Either way? I need to be able to hear. AT ALL TIMES. Whether it’s footsteps behind me or verbal announcements.


A lot of trail runners power walk/hike up the steep hills. There’s a lot of reasons for this, but this was my method on Saturday. But, especially early on when I could hear crowds behind me, I knew I’d be slowing down my pack every time I took a walk break. SO! Every time I did, I called an audible. “I’m walking up this hill! Feel free to pass me!” I would even try to give people space on my left to pass since it was SO early and the crowd was SO thick. Now, a lot of those people passing me, I passed later…that’s something you just accept on a trail race. We all have different strengths so you do a lot of leap-frogging. But that’s okay! Just be aware, if there’s anyone behind you on a single-track race when you decide to walk? YOU DON’T HAVE BREAK LIGHTS. Therefore, you need to let them know you’re stopping AND that you’re aware they’re coming around you.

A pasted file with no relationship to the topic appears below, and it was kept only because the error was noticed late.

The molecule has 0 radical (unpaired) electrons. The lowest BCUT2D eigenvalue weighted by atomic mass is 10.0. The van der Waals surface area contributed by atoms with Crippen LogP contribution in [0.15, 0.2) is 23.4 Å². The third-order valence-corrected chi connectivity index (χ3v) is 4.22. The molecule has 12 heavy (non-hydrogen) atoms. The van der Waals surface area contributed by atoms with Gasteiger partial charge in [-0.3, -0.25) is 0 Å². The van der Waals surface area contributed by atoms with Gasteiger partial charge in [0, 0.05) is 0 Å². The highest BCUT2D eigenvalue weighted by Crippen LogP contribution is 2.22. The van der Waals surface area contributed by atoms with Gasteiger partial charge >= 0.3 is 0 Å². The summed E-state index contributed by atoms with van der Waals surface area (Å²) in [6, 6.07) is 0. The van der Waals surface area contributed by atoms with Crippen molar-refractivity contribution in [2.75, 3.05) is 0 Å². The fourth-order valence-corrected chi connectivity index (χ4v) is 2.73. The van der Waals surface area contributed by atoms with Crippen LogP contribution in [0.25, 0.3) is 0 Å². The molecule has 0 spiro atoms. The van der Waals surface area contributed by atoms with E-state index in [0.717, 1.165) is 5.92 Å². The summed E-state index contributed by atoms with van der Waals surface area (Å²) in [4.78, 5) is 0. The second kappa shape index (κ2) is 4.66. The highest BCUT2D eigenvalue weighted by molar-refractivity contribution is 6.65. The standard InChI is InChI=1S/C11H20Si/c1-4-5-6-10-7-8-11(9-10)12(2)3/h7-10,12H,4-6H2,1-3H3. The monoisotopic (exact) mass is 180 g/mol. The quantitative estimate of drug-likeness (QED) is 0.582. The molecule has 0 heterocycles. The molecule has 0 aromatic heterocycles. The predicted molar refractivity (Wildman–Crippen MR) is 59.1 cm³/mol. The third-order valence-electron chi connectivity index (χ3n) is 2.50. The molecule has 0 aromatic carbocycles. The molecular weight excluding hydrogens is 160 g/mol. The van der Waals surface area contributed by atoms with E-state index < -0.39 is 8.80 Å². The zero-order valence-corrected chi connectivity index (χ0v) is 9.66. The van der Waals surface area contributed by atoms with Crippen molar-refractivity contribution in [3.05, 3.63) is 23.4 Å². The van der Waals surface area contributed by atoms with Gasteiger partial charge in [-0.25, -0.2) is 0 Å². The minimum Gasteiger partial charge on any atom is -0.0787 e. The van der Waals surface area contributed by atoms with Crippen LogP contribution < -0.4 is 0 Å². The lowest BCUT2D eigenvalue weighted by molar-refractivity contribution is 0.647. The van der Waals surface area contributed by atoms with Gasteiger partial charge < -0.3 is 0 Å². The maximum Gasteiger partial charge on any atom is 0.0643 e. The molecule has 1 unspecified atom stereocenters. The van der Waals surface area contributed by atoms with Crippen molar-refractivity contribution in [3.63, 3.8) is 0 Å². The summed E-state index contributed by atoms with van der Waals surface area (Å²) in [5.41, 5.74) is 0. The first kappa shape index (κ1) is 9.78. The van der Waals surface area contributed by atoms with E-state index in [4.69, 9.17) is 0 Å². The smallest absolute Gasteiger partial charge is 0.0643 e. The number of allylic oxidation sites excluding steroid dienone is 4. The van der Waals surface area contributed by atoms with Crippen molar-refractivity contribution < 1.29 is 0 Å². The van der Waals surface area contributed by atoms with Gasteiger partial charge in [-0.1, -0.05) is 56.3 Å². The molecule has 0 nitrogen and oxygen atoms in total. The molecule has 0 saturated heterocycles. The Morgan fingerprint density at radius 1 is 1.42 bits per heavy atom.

Trail running is terrifying when you first start because these rocky downhills covered in roots and limbs seem like a death trap. It took me a long time and taking a lot of advice to feel comfortable running a lot of the downhills. And if it’s a new downhill? I’m still SUPER cautious so if I were to do an out-of-town race, I’d probably go really slow on the downhills. So, especially if you hit a downhill early in a race when it’s still congested? Be aware that a lot of people may want to fly down that hill and if you’re not one of them? It’s frustrating and a little dangerous to be blocking their path. I have stood to the side and let 10 people pass me before, because I had no desire to be the front end of a gravity-powered pile-up. And you standing off the trail for 10 seconds while 10 people pass you is going to keep you from being the engine on a 10 person train. I’ve done this SO MANY TIMES.